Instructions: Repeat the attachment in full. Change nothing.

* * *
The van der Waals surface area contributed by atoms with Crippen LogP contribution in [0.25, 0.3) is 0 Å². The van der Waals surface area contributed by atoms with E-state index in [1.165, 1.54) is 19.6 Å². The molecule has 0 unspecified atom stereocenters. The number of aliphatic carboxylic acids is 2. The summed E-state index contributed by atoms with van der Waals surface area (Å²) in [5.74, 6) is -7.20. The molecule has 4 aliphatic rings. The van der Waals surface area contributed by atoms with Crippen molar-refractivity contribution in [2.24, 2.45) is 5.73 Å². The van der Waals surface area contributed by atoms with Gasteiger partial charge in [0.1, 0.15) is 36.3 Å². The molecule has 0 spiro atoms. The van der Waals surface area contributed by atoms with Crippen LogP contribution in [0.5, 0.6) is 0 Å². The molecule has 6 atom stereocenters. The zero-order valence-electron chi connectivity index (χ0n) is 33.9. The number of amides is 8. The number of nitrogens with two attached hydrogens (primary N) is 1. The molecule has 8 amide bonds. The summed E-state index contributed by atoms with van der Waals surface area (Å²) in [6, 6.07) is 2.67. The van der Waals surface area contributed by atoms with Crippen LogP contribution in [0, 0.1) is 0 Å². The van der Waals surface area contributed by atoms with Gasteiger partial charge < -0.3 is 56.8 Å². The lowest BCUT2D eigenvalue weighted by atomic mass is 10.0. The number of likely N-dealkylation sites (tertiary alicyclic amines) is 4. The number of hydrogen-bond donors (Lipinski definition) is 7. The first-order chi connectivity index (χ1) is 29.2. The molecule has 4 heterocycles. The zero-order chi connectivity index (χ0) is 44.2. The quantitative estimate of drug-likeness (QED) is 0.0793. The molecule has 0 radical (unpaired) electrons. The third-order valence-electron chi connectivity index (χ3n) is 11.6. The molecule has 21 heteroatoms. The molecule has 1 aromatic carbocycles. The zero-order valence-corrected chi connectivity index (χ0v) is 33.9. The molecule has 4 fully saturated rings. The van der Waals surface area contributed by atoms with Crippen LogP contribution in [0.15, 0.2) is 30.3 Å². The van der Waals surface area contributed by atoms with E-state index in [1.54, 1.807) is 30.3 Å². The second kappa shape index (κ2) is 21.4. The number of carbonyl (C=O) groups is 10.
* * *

The van der Waals surface area contributed by atoms with Crippen LogP contribution in [0.25, 0.3) is 0 Å². The van der Waals surface area contributed by atoms with E-state index in [1.165, 1.54) is 19.6 Å². The molecule has 0 unspecified atom stereocenters. The number of aliphatic carboxylic acids is 2. The summed E-state index contributed by atoms with van der Waals surface area (Å²) in [5.74, 6) is -7.20. The molecule has 4 aliphatic rings. The van der Waals surface area contributed by atoms with Crippen molar-refractivity contribution in [2.24, 2.45) is 5.73 Å². The van der Waals surface area contributed by atoms with Gasteiger partial charge in [0.1, 0.15) is 36.3 Å². The molecule has 0 spiro atoms. The van der Waals surface area contributed by atoms with Crippen LogP contribution in [0.5, 0.6) is 0 Å². The molecule has 6 atom stereocenters. The zero-order valence-electron chi connectivity index (χ0n) is 33.9. The number of amides is 8. The number of nitrogens with two attached hydrogens (primary N) is 1. The molecule has 8 amide bonds. The summed E-state index contributed by atoms with van der Waals surface area (Å²) in [6, 6.07) is 2.67. The van der Waals surface area contributed by atoms with Crippen LogP contribution in [0, 0.1) is 0 Å². The van der Waals surface area contributed by atoms with Gasteiger partial charge < -0.3 is 56.8 Å². The lowest BCUT2D eigenvalue weighted by atomic mass is 10.0. The number of likely N-dealkylation sites (tertiary alicyclic amines) is 4. The number of hydrogen-bond donors (Lipinski definition) is 7. The first-order chi connectivity index (χ1) is 29.2. The molecule has 4 heterocycles. The zero-order chi connectivity index (χ0) is 44.2. The quantitative estimate of drug-likeness (QED) is 0.0793. The molecule has 0 radical (unpaired) electrons. The third-order valence-electron chi connectivity index (χ3n) is 11.6. The molecule has 21 heteroatoms. The molecule has 1 aromatic carbocycles. The zero-order valence-corrected chi connectivity index (χ0v) is 33.9. The molecule has 4 fully saturated rings. The van der Waals surface area contributed by atoms with Crippen LogP contribution in [0.15, 0.2) is 30.3 Å². The van der Waals surface area contributed by atoms with E-state index in [1.54, 1.807) is 30.3 Å². The second kappa shape index (κ2) is 21.4. The number of carbonyl (C=O) groups is 10.